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Ask Questions to Your Bankruptcy Lawyer

06th May 2010
By johny blaze in Bankruptcy Law
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Atlanta has been one of the hardest hit states during this depression. Unemployment rates are increasing, bankruptcies are

sky rocketing, and morale is falling. With the increase in bankruptcy filings, a larger niche for bankruptcy lawyers has

opened up and lawyers have rushed in to fill it. Some of these lawyers were previously specializing in other branches of law

and may not be best suited to serve as your bankruptcy attorney. Unfortunately there have even been reported cases of new

bankruptcy lawyers taking advantage of desperate families to make a quick buck then doing little or nothing to help their


After you have decided to file for bankruptcy and begin searching for an Atlanta bankruptcy attorney, keep the following

questions in mind. Most bankruptcy lawyers will offer a free initial consultation with no obligation. Take advantage of this

free initial consultation to get to know the lawyer and decide if you feel comfortable with him/her. Then to help get a

better idea if this is the lawyer you want handling your case, consider asking some or all of the following questions.

1. Do I have any other options?

If you are prepared for your meeting you should have a list of all your debt, both secured and unsecured, and a list of your

creditors. Given this information, your attorney will be able to discuss with you which chapter may be best to file under, or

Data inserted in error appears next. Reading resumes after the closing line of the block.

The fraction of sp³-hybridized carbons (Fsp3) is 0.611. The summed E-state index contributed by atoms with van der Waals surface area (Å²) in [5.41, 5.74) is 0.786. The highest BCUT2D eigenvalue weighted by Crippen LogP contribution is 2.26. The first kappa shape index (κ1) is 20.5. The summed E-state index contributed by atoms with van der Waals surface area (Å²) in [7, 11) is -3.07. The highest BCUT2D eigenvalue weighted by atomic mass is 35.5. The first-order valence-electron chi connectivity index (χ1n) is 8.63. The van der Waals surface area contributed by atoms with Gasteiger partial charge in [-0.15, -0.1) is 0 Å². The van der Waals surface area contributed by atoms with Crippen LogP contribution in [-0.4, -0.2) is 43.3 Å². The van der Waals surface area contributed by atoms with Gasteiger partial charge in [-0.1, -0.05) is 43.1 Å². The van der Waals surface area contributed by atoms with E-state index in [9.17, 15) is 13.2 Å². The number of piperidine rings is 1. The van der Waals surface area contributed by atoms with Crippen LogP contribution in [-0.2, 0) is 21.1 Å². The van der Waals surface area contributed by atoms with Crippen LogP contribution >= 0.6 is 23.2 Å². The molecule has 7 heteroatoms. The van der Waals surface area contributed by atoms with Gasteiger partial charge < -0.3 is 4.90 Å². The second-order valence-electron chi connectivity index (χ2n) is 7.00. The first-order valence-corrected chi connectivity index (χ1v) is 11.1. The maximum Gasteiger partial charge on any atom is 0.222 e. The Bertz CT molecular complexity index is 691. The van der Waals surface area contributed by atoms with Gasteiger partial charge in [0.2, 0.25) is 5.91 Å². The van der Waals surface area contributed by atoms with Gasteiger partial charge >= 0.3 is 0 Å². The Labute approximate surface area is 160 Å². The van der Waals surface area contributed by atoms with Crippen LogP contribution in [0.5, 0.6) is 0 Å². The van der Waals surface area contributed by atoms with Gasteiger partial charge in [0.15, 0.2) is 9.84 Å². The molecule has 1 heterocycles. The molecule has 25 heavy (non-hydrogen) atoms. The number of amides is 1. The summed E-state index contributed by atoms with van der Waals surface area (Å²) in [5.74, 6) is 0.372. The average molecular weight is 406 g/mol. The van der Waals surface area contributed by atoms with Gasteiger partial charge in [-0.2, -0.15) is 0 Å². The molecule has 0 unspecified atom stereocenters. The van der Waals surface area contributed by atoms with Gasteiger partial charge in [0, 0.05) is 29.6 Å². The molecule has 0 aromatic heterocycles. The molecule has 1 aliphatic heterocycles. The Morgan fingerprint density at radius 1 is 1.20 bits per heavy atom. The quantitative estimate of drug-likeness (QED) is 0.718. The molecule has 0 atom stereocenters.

if there are possibly other options. This question will allow you to evaluate the attorney's knowledge and skill.

2. How long have you been a bankruptcy lawyer?

This question will let you know whether the lawyer has been practicing specifically bankruptcy law or handles other types of

cases as well. Just like you would rather have a dentist work on your teeth than a chiropractor, you want an attorney that

specializes in bankruptcy law. There have been revisions in the bankruptcy code and you need to make sure that your attorney

is up to date with the changes.

3. How much do you charge?

Now this is an important question, but should not be the deciding factor. You get what you pay for. Hiring a quality lawyer

that knows the ins and outs of bankruptcy law will be of much more value to you. It is better to go with the more expensive

lawyer than to hire a low quality attorney that forgets to file something or doesn't know everything about exemption laws and

loses you property. Most lawyers allow payment plans and don't require full upfront payment. Be wary of those that do charge

all up front.
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